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Four Heavenly, Heart-Healthy Entrees

Warm heart and soul this Valentine's Day with easy-to-make entrees that are as good for you as they are delicious.

Pecan-Crusted Roasted Salmon

Salmon is one of the richest sources of omega-3 fatty acids and that's good news for your heart. Studies show they decrease the risk of heart arrhythmias, lower triglycerides (a kind of fat linked to heart disease), and slow the development of plaque in blood vessels. Try to get two servings of fatty fish -- think salmon, tuna, and lake trout -- per week. 

4 salmon filets (4–6 oz each)
salt and pepper to taste
1 tbsp Dijon mustard
1 tbsp honey
2 tbsp seasoned bread crumbs
2 tbsp chopped pecans
1 tsp parsley
fresh lemon wedges

  1. Preheat oven to 400°F.
  2. Lightly sprinkle salmon with salt and pepper. Place salmon skin side down on baking sheet coated with cooking spray.
  3. Combine mustard and honey, and brush on top of salmon.
  4. Mix topping of bread crumbs, nuts, and parsley and sprinkle over salmon, pressing into honey mustard mixture. 
  5. Bake 10 to 15 minutes or until flaky.
  6. Serve with fresh lemon wedges.

Makes: 4 servings

Nutrition Information: Per serving: Calories: 265, 108 calories from fat; 12 g fat; 1.6 g saturated fat; 78 mg cholesterol; 282 mg sodium; 9 g carbohydrate; 0.4 g fiber; 29 g protein. Calories from fat: 42%.

Pantry Picks: A Guide to Heart-Healthy Foods at the Grocery Store

Heart-healthy eating starts in the grocery store. What to buy? WebMD’s director of nutrition, Kathleen Zelman, MPH, RD/LD, suggests looking for staples like these as you make your way through the aisles.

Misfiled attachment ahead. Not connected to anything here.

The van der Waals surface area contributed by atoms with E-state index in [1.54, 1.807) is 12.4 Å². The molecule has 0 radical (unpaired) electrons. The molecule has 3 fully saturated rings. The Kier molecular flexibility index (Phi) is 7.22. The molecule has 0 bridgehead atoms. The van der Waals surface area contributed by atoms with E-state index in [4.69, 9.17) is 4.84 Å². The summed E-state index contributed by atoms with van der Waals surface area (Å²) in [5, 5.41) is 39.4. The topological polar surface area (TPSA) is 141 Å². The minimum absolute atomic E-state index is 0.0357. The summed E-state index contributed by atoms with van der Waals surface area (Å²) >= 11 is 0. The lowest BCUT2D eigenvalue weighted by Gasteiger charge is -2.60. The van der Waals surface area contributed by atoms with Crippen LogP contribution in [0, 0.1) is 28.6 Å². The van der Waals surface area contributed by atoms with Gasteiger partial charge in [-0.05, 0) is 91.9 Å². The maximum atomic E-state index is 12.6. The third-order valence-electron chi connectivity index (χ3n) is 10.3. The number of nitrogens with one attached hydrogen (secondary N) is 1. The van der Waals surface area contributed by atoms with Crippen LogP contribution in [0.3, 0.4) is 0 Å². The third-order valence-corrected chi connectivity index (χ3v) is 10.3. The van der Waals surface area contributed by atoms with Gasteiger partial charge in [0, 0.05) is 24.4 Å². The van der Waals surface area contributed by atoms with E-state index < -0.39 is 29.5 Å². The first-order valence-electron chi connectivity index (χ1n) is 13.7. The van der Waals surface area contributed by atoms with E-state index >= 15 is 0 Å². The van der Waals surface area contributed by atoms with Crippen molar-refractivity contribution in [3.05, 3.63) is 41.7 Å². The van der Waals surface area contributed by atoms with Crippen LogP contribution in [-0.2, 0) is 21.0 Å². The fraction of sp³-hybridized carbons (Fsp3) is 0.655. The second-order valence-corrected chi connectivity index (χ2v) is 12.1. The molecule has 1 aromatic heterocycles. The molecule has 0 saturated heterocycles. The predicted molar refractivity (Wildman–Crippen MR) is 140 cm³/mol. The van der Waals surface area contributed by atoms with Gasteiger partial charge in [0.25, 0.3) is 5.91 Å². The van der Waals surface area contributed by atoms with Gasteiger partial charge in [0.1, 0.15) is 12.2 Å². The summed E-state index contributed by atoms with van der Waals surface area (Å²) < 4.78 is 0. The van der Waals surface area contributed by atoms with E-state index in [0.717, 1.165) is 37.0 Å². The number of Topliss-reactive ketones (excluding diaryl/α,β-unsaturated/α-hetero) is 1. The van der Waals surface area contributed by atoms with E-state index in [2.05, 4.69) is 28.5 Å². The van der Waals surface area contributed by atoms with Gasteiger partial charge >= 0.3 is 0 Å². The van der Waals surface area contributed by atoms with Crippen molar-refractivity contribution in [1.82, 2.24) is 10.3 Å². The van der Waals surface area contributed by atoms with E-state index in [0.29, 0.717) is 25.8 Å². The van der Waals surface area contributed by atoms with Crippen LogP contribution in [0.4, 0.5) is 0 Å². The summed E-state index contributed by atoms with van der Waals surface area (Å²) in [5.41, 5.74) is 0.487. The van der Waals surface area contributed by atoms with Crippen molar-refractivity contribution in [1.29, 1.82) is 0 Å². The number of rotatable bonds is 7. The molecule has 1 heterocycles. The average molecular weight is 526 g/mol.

Plant sterol–enriched foods contain concentrated plant substances that can block cholesterol absorption and help lower blood cholesterol. Choices include Minute Maid Heart Wise orange juice; Yoplait Healthy Heart yogurt; and Smart Balance, Benecol, or Promise Activ spreads.

Oats are famous for their cholesterol-lowering soluble fiber. Choose from oat-rich products like Old Fashioned Quaker Oats, General Mills Cheerios (made with whole grain oats), and Kashi Heart to Heart cereals.

Legumes are excellent heart-healthy substitutes for meat, so stack a few cans of beans (black, kidney, or pinto), lentils, or peas in your cart. Try Bush’s Best beans, Eden Organic, or Progresso brands, all available in no-sodium or no-salt-added varieties.

Salmon or other fatty fish are the best sources of cardio-protective omega-3 fatty acids, key for lowering triglycerides and improving blood vessel health. Keep items like Bumble Bee wild salmon pouches or cans of water-packed tuna in your pantry.

Olive oil is high in monounsaturated fats, which can help reduce LDL (“bad”) cholesterol. Extra virgin olive oils are the purest, made from olives that are crushed and pressed without heat or chemical treatment and have the highest levels of heart-healthy polyphenols. Check out brands like Alma Gourmet and Pompeian.

(WebMD does not endorse any specific product, service, or treatment.)

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Reviewed on December 22, 2009

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